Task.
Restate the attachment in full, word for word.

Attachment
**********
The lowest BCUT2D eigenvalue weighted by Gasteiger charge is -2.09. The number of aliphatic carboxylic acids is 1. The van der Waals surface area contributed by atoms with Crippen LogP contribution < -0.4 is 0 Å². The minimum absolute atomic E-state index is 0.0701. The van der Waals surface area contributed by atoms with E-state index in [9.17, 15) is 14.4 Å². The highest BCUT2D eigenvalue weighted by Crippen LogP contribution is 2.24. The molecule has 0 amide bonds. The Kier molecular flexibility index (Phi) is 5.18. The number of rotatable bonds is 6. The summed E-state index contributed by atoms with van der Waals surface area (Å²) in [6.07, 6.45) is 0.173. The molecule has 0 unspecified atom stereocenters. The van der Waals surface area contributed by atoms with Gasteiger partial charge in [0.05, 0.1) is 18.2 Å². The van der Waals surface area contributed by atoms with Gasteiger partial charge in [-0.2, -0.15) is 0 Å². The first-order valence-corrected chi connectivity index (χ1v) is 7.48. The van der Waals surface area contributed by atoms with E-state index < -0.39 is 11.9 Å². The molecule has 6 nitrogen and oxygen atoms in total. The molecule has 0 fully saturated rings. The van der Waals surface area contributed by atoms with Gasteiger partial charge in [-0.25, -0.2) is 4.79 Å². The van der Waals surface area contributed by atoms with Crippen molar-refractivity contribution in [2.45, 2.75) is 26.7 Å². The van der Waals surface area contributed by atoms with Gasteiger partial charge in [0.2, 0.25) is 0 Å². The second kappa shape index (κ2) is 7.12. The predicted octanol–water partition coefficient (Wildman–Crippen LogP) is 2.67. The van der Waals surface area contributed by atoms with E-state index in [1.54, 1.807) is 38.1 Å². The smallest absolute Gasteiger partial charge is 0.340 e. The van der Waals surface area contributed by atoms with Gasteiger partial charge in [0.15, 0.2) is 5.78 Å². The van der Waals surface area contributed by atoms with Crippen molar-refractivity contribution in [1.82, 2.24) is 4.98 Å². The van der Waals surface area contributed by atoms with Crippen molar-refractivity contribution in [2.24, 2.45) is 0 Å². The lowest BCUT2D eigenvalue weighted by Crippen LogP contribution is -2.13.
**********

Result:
The lowest BCUT2D eigenvalue weighted by Gasteiger charge is -2.09. The number of aliphatic carboxylic acids is 1. The van der Waals surface area contributed by atoms with Crippen LogP contribution < -0.4 is 0 Å². The minimum absolute atomic E-state index is 0.0701. The van der Waals surface area contributed by atoms with E-state index in [9.17, 15) is 14.4 Å². The highest BCUT2D eigenvalue weighted by Crippen LogP contribution is 2.24. The molecule has 0 amide bonds. The Kier molecular flexibility index (Phi) is 5.18. The number of rotatable bonds is 6. The summed E-state index contributed by atoms with van der Waals surface area (Å²) in [6.07, 6.45) is 0.173. The molecule has 0 unspecified atom stereocenters. The van der Waals surface area contributed by atoms with Gasteiger partial charge in [0.05, 0.1) is 18.2 Å². The van der Waals surface area contributed by atoms with Gasteiger partial charge in [-0.2, -0.15) is 0 Å². The first-order valence-corrected chi connectivity index (χ1v) is 7.48. The van der Waals surface area contributed by atoms with E-state index < -0.39 is 11.9 Å². The molecule has 6 nitrogen and oxygen atoms in total. The molecule has 0 fully saturated rings. The van der Waals surface area contributed by atoms with Gasteiger partial charge in [-0.25, -0.2) is 4.79 Å². The van der Waals surface area contributed by atoms with Crippen molar-refractivity contribution in [2.45, 2.75) is 26.7 Å². The van der Waals surface area contributed by atoms with Gasteiger partial charge in [0.2, 0.25) is 0 Å². The second kappa shape index (κ2) is 7.12. The predicted octanol–water partition coefficient (Wildman–Crippen LogP) is 2.67. The van der Waals surface area contributed by atoms with E-state index in [1.54, 1.807) is 38.1 Å². The smallest absolute Gasteiger partial charge is 0.340 e. The van der Waals surface area contributed by atoms with Gasteiger partial charge in [0.15, 0.2) is 5.78 Å². The van der Waals surface area contributed by atoms with Crippen molar-refractivity contribution in [1.82, 2.24) is 4.98 Å². The van der Waals surface area contributed by atoms with Crippen molar-refractivity contribution in [2.24, 2.45) is 0 Å². The lowest BCUT2D eigenvalue weighted by Crippen LogP contribution is -2.13.